Many people of all races, including blacks and whites knew nothing about the Tuskegee Airmen as it was an experimental program, forced upon a reluctant Airforce. Archives and anecdotes show that some whites who had heard of them didn’t much like it, and conversely the blacks who knew about this unit were enthralled. To them this meant Negroes in America were on their way. Stanley had heard of the 99th Pursuit Squadron, the Tuskegee Airmen the all black squadron who fought and flew during World War II with distinction despite the racism they faced. He had learned of them from his Uncle Clifford who was a member of the 99th, he is unsure in what capacity though, but never once did he hear of them at his Aviation High School. Whenever he asked a teacher about the 99th Squadron all of whom knew of his desire to be a pilot one day, never once did he hear a word of encouragement. The running answer was that there were “No colored units in the United States Air Force, and that he should (in essence) forget the whole thing”.
Sadly my father’s education ended shortly after that. A silly school prank that involved a firecracker, a glue pot, and a huge mess got him kicked out of the only school that he had connected with and that had connected with him. When the teacher had returned to see the mess the glue pot and fire cracker had made he had asked who had perpetrated the prank. No one answered and he told everyone they would stay after school for a week’s detention. Knowing it was wrong to let everyone bear the brunt for something he had done he confessed it was the “John Wayne” in him that made him tell the truth. Shortly after Harron Aviation High School and my father parted ways, my father choosing to drop out so that he could instead help financially around the house. Money was always short around the house, my father didn’t think he was “poor” but we were not far from it. Yet this announcement came as a shock as well as a disappointment to both Ruth and his guardian. He went to work at a job in the garment district at a button works factory that required few skills and brought his meager earnings home.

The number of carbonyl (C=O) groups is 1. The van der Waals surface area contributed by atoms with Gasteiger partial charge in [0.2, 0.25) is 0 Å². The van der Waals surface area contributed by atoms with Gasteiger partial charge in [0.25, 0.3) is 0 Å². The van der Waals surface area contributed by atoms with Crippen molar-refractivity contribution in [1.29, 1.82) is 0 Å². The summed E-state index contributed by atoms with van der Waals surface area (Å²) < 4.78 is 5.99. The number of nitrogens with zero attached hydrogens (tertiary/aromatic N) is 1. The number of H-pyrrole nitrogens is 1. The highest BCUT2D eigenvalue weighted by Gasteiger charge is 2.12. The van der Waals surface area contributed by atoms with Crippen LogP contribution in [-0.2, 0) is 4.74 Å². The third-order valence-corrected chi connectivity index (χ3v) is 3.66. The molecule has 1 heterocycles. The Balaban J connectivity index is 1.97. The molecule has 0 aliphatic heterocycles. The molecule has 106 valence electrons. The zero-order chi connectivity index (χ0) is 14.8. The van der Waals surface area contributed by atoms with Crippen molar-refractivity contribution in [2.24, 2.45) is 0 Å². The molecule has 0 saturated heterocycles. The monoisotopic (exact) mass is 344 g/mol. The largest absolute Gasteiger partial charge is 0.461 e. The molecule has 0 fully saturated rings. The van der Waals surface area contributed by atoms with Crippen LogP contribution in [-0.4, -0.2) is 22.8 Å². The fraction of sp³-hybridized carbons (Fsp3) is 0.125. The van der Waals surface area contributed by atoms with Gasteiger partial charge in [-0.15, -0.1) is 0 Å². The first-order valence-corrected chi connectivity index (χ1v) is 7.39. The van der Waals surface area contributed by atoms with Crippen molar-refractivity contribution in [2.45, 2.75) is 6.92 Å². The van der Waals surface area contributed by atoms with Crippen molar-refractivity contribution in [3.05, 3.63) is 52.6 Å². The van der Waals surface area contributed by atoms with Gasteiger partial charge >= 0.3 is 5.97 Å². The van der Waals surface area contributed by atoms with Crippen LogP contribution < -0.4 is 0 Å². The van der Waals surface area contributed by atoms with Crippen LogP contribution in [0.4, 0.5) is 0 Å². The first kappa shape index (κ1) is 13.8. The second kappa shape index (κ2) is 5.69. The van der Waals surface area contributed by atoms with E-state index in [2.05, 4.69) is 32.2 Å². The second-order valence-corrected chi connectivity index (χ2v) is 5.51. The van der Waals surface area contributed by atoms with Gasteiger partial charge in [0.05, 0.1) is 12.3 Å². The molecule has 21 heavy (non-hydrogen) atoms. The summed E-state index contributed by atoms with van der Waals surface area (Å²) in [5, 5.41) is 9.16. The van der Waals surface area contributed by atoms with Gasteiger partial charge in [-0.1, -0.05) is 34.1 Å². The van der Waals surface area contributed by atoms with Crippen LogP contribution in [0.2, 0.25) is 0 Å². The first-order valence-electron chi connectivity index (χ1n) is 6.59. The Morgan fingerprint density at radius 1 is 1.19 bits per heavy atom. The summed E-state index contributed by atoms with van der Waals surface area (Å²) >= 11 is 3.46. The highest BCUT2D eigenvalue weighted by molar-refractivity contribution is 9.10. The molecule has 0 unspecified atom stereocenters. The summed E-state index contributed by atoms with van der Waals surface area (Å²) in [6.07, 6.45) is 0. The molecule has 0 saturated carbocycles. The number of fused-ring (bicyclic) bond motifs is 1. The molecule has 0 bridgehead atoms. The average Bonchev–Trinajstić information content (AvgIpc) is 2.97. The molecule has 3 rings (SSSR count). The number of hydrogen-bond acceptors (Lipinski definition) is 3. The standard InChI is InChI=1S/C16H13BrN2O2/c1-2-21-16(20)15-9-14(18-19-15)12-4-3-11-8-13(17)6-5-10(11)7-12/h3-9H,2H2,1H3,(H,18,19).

His boxing career was going slow as well, winning about half of all his fights. In 1947 Father Dohman and Mr. Sid entered him an a few other fighters into the Golden Gloves competition at Park Avenue, where he got his butt summarily kicked. He was peeved and disappointed in his performance, but both the Priest and his trainer wouldn’t give up on the “kid”. They saw something in him even if he didn’t. This confidence that they had in him an instilled in him, as well as to the other young black men, was the attention they all craved and needed. A White Priest and a Black trainer gave the love and respect that those boys from the ghetto craved. And which their harried parents were often unable to supply try as they might. Optimism, I believe, not only moves the soul but opens the pathways to the stars. This added and positive attention helped keep them out of jail, and off the drug of choice in those days, heroin. My father worked at the buttons works during the day and fought at night. Thankfully while his life was moving forward slowly he did not sink into despair because he had the Catholic Boys of Harlem and his Boxing, and a tantalizing view of his hero at the corner of his mind’s eye…and his future.
Take Me in The Army …Please